This project will bring together a research grouping of academics in history of art and architecture, geography, social anthropology, and postcolonial literature, from several EU countries, to work on a set of focused, comparative studies on urban place, aesthetics and identity in the Caribbean region.

We wish to explore, across linguistic boundaries (Anglophone, Francophone, Hispanophone, and Dutch-speaking), how art and architecture in urban settings have contributed to the expression or formation of particular, and contested, cultural identities and notions of postcolonial heritage in the Caribbean. We will examine how a set of urban spaces, interconnected by maritime links, but differentiated by contrasting colonial histories and continuing relationships with the metropoles, have been shaped through politicised aesthetic strategies, perceived and appropriated by inhabitants, and re-framed as heritage in a postcolonial context. We will test the premise of a history ‘made by art’ (Pinney 2004), by studying the forms that urban aesthetics have assumed in Caribbean colonial and postcolonial space, the power relationships which they inscribed, and the role they played in transforming local and translocal cultural identities within a context of modernisation.

Why the Caribbean? The region is one of the most highly urbanised in the world, but the aesthetic history of its cities and urban culture is not extensively documented, and certainly not within a comparative regional context.  As Gilroy, Sheller and others have argued, the experience of the Caribbean should be recognized as central to the history of modernity, understood as emerging from a two-way exchange with the metropole, rather than as an export from Europe to the rest of the world. The Caribbean region as a whole is an important precursor, often considered the embodiment par excellence, of current notions of cultural hybridity or ‘creolisation’ deployed in the understanding, indeed legitimation, of contemporary globalisation and its effects on cosmopolitan urban centres around the world.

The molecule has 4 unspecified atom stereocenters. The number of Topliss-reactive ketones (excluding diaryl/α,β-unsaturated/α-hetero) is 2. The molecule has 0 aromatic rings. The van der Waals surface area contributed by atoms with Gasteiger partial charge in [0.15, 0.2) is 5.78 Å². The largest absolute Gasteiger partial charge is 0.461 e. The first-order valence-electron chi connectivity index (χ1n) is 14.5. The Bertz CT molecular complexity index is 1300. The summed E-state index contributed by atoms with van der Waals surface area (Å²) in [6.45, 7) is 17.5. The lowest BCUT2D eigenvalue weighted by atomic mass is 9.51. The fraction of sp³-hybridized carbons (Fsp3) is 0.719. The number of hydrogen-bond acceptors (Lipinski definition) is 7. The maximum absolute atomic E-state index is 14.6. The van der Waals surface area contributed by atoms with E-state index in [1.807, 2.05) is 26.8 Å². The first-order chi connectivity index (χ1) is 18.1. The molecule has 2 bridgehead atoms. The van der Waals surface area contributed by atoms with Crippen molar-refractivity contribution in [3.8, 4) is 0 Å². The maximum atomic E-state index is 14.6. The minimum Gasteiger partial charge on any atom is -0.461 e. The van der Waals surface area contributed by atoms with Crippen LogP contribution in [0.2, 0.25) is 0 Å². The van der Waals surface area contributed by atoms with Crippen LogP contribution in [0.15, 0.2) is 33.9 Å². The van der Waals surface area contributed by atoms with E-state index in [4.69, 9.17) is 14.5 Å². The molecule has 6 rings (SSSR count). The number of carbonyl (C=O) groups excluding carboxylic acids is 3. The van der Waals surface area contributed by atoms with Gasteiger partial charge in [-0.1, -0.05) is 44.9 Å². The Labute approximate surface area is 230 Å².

We maintain that a comparative investigation of the development of urban aesthetics and social identities in the Caribbean offers an invaluable resource for examination of the ways in which ‘theories of hybridity move between the space of political representation and the space of aesthetic representation’ and ‘cultural forms participate in politics’ (Puri, S., 2004: 1), contributing to an emerging body of scholarship on critical concepts of postcolonial heritage.

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